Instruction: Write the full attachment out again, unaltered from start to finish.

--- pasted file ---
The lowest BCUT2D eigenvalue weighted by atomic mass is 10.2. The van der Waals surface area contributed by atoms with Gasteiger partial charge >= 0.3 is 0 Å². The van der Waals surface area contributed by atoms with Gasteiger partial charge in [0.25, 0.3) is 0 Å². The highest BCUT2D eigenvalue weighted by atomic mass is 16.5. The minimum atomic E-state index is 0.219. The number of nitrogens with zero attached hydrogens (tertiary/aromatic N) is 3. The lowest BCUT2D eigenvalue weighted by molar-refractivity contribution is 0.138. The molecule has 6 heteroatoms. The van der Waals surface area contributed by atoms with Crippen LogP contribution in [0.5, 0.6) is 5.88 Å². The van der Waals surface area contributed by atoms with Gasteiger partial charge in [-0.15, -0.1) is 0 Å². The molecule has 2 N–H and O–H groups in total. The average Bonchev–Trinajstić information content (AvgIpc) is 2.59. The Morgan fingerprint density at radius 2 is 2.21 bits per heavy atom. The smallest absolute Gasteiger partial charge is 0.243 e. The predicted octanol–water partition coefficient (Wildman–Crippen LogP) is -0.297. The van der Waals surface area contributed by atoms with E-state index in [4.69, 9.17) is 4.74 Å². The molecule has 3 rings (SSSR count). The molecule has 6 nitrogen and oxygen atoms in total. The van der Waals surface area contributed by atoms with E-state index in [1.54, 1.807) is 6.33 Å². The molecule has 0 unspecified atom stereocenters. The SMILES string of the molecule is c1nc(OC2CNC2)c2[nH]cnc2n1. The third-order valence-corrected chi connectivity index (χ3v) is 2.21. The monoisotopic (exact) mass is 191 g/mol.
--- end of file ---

The lowest BCUT2D eigenvalue weighted by atomic mass is 10.2. The van der Waals surface area contributed by atoms with Gasteiger partial charge >= 0.3 is 0 Å². The van der Waals surface area contributed by atoms with Gasteiger partial charge in [0.25, 0.3) is 0 Å². The highest BCUT2D eigenvalue weighted by atomic mass is 16.5. The minimum atomic E-state index is 0.219. The number of nitrogens with zero attached hydrogens (tertiary/aromatic N) is 3. The lowest BCUT2D eigenvalue weighted by molar-refractivity contribution is 0.138. The molecule has 6 heteroatoms. The van der Waals surface area contributed by atoms with Crippen LogP contribution in [0.5, 0.6) is 5.88 Å². The van der Waals surface area contributed by atoms with Gasteiger partial charge in [-0.15, -0.1) is 0 Å². The molecule has 2 N–H and O–H groups in total. The average Bonchev–Trinajstić information content (AvgIpc) is 2.59. The Morgan fingerprint density at radius 2 is 2.21 bits per heavy atom. The smallest absolute Gasteiger partial charge is 0.243 e. The predicted octanol–water partition coefficient (Wildman–Crippen LogP) is -0.297. The van der Waals surface area contributed by atoms with E-state index in [4.69, 9.17) is 4.74 Å². The molecule has 3 rings (SSSR count). The molecule has 6 nitrogen and oxygen atoms in total. The van der Waals surface area contributed by atoms with E-state index in [1.54, 1.807) is 6.33 Å². The molecule has 0 unspecified atom stereocenters. The SMILES string of the molecule is c1nc(OC2CNC2)c2[nH]cnc2n1. The third-order valence-corrected chi connectivity index (χ3v) is 2.21. The monoisotopic (exact) mass is 191 g/mol.